Jason Garrett should cease to mention and drop all use of the word character when it comes to evaluating a football player.
A man who craftily says nothing as head coach of the Dallas Cowboys, ostensibly because he is aware of the many facets of the organization he represents, has said everything about character with the addition of defensive end Greg Hardy.
Coach Process is a fraud just like every other football coach in the NFL, or college, when it comes to character. Garrett is as desperate as the rest, and character matters when it’s convenient. We already knew this, but this is yet another reminder.
Greg Hardy, welcome to Texas, where we love football almost as much as we love guns.
The Cowboys’ signing of a guy who was charged with beating the tar out of his girlfriend will be criticized because of his “infraction” last year that led the NFL to suspend him and the Carolina Panthers to cut him.
I hate this, not only because of his “background” but also because the Panthers wanted nothing in return, and I have to explain this to my kid. Jerry — you’ve got four kids — any suggestions on this one?
How do you explain Greg Hardy to a 5-year-old, or any kid?
Everybody deserves a second chance. But how do you explain that to a kindergartner who believes that boys don’t hit girls and people should keep their hands to themselves? It’s not complicated, and physical contact is not gender- specific. It’s hurtful and disrespectful and can permanently alter lives.
During a trial in July, a judge in Charlotte, N.C., found Hardy guilty of assaulting his ex-girlfriend. Prosecutors claimed Hardy flung her from the bed, threw her into a bathtub and tossed her onto a futon covered with rifles. He also ripped off a necklace and reportedly slammed the toilet lid on her arm as she tried to retrieve it. And then he threatened to kill her.
Hardy’s attorneys filed an appeal for a jury trial, which was supposed to happen in February. But all charges were dropped when the accuser failed to show up to testify. The prosecution said Hardy and the woman were believed to have reached a civil settlement — i.e., he bought her off.
The NFL is now suing the North Carolina attorney general for access to this evidence, which the league may use to suspend Hardy. Bet big that Hardy will be suspended for six games to start the 2015 season. And expect the NFL Players Association to fight a suspension and lose.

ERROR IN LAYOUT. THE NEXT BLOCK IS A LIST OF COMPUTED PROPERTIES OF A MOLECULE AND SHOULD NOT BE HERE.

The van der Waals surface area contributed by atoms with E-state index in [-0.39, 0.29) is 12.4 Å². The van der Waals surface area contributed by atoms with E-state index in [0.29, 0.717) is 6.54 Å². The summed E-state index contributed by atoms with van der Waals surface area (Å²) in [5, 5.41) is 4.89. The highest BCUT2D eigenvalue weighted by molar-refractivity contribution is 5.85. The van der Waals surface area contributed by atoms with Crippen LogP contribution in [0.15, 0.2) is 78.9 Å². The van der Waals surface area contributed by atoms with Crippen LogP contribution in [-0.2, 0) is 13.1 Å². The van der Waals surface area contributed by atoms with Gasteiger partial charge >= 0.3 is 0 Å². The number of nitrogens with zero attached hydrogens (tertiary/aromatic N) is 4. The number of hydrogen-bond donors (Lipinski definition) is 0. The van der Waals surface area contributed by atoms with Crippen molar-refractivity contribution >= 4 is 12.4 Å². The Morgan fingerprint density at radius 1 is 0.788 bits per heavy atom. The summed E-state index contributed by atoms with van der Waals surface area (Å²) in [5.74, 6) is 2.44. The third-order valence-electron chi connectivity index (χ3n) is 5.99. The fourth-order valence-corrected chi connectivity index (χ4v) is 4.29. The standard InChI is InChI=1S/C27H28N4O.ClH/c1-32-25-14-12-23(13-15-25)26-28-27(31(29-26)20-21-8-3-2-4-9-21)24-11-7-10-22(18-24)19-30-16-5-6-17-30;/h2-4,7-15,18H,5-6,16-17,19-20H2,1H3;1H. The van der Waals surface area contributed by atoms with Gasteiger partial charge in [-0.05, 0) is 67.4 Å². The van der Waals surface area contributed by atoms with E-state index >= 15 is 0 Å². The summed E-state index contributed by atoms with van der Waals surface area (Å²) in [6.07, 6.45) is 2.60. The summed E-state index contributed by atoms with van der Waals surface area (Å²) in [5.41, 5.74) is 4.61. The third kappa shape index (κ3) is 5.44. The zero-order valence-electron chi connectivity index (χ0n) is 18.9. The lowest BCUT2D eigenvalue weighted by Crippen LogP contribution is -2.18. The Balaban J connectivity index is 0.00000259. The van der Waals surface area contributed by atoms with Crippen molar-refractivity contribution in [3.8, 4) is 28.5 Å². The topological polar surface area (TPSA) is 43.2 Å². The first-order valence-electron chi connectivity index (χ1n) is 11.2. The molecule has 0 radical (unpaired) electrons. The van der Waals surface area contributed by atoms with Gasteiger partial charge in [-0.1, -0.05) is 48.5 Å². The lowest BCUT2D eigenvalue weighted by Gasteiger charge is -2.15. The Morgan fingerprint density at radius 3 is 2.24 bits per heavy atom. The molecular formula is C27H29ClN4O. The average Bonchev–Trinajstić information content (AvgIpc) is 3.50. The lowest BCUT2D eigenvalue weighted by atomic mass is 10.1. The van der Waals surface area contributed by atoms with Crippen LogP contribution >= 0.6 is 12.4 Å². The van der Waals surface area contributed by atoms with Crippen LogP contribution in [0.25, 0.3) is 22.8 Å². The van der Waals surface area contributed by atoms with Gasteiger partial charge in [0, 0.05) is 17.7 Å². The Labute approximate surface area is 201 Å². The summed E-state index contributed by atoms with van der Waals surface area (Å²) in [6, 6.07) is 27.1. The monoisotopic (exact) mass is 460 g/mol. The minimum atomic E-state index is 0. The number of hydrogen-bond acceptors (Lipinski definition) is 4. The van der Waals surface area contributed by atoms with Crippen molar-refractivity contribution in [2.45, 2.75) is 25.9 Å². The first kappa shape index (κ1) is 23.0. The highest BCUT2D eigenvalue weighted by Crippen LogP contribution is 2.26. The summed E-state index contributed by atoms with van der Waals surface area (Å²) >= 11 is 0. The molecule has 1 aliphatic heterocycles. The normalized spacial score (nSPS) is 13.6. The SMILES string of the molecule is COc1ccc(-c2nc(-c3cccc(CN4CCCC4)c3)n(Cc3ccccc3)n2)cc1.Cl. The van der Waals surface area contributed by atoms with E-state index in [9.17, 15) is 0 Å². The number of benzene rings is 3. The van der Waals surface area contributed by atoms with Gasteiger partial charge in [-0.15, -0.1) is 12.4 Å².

So far for his crime, Hardy’s penalty was to miss 15 NFL games in 2014, and he received his full salary. Now Hardy is a Dallas Cowboy with an incentive-loaded deal that could pay him $13.1 million.
How do you explain this to a kindergartner who believes in right, wrong, equality, be nice to our friends, and punishment for misdeeds and mistakes?
As tempting as it is to lie, age-appropriate truth is the better alternative.
Not everyone is treated the same, and sometimes exceptions will be made for those who do the wrong thing. It doesn’t make it right, and realities such as this are disgusting. I love sports, but these stories just further prove our warped priorities and allowances for criminal behavior all in the name of entertainment.
There was minimal disgust over Hardy’s signing, and the reaction on social media was everything from “Hooray!” to “We got our pass rusher!”
One fan wrote me: “Dallas did its due diligence on his past, and still signed him. That should say something.”
On the contrary, it says nothing. The due diligence the Cowboys did was on their defense and their lack of a pass rusher.
They have done due diligence on Dimitrius Underwood, Ken Hamlin, Pacman Jones, Alonzo Spellman, Tank Johnson, Al Johnson, Josh Brent and on and on, and it never stops them.
Every NFL team deals with questionable guys, but when a proven pass rusher, at only age 26, is not re-signed for nothing is the reddest of red flags.
No one loves a red flag more than our Jerry. And no one loves a cheap deal more than our Stephen.
No need for Jerry Jones to spew some rhetoric that he is “sensitive” to the concerns of others, because we know he doesn’t care. For that matter, please don’t waste our time and trot out poor Cowboys life coach Calvin Hill as if he is going to somehow make a difference with these guys.
The age-appropriate truth here is that Garrett is no different from any other NFL coach. Character matters only when convenient, and the moment Hardy sacks the quarterback, we won’t care, either.
And I have no idea how to explain that to a kid.
Jerry, any suggestions?
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Twitter: @macengelprof and The Big Mac Blog